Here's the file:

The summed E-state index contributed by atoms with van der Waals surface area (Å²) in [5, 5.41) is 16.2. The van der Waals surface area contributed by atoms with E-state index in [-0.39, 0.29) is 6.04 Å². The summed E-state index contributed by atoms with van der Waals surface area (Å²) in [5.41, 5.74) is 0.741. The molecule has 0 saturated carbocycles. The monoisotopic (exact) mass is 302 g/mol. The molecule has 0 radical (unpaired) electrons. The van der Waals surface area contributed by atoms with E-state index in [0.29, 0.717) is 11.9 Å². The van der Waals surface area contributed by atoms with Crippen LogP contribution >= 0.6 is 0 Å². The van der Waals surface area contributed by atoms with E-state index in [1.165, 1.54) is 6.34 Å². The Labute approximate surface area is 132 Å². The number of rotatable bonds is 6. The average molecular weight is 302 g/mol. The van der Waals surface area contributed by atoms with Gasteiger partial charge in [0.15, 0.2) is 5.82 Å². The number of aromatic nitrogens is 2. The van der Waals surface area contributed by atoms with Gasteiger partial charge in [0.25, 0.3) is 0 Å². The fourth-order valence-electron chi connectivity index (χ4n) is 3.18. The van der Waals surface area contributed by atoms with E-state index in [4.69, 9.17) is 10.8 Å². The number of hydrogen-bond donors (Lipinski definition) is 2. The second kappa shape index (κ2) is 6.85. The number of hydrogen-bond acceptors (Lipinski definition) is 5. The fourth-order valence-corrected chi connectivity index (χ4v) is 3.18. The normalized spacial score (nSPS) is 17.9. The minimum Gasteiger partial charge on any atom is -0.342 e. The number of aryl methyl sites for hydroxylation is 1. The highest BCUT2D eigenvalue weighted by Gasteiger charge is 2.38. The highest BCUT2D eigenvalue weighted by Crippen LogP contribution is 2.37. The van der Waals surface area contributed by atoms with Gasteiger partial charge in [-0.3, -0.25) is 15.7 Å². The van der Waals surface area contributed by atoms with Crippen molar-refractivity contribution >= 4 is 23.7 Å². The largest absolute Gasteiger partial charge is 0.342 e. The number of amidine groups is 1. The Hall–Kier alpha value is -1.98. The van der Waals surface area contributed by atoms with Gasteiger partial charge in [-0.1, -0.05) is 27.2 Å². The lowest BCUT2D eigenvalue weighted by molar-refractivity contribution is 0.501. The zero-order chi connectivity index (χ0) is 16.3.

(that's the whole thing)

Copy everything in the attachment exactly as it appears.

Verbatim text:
The summed E-state index contributed by atoms with van der Waals surface area (Å²) in [5, 5.41) is 16.2. The van der Waals surface area contributed by atoms with E-state index in [-0.39, 0.29) is 6.04 Å². The summed E-state index contributed by atoms with van der Waals surface area (Å²) in [5.41, 5.74) is 0.741. The molecule has 0 saturated carbocycles. The monoisotopic (exact) mass is 302 g/mol. The molecule has 0 radical (unpaired) electrons. The van der Waals surface area contributed by atoms with E-state index in [0.29, 0.717) is 11.9 Å². The van der Waals surface area contributed by atoms with Crippen LogP contribution >= 0.6 is 0 Å². The van der Waals surface area contributed by atoms with E-state index in [1.165, 1.54) is 6.34 Å². The Labute approximate surface area is 132 Å². The number of rotatable bonds is 6. The average molecular weight is 302 g/mol. The van der Waals surface area contributed by atoms with Gasteiger partial charge in [0.15, 0.2) is 5.82 Å². The number of aromatic nitrogens is 2. The van der Waals surface area contributed by atoms with Gasteiger partial charge in [0.25, 0.3) is 0 Å². The fourth-order valence-electron chi connectivity index (χ4n) is 3.18. The van der Waals surface area contributed by atoms with E-state index in [4.69, 9.17) is 10.8 Å². The number of hydrogen-bond donors (Lipinski definition) is 2. The second kappa shape index (κ2) is 6.85. The number of hydrogen-bond acceptors (Lipinski definition) is 5. The fourth-order valence-corrected chi connectivity index (χ4v) is 3.18. The normalized spacial score (nSPS) is 17.9. The minimum Gasteiger partial charge on any atom is -0.342 e. The number of aryl methyl sites for hydroxylation is 1. The highest BCUT2D eigenvalue weighted by Gasteiger charge is 2.38. The highest BCUT2D eigenvalue weighted by Crippen LogP contribution is 2.37. The van der Waals surface area contributed by atoms with Gasteiger partial charge in [-0.3, -0.25) is 15.7 Å². The van der Waals surface area contributed by atoms with Crippen molar-refractivity contribution >= 4 is 23.7 Å². The largest absolute Gasteiger partial charge is 0.342 e. The number of amidine groups is 1. The Hall–Kier alpha value is -1.98. The van der Waals surface area contributed by atoms with Gasteiger partial charge in [-0.1, -0.05) is 27.2 Å². The lowest BCUT2D eigenvalue weighted by molar-refractivity contribution is 0.501. The zero-order chi connectivity index (χ0) is 16.3.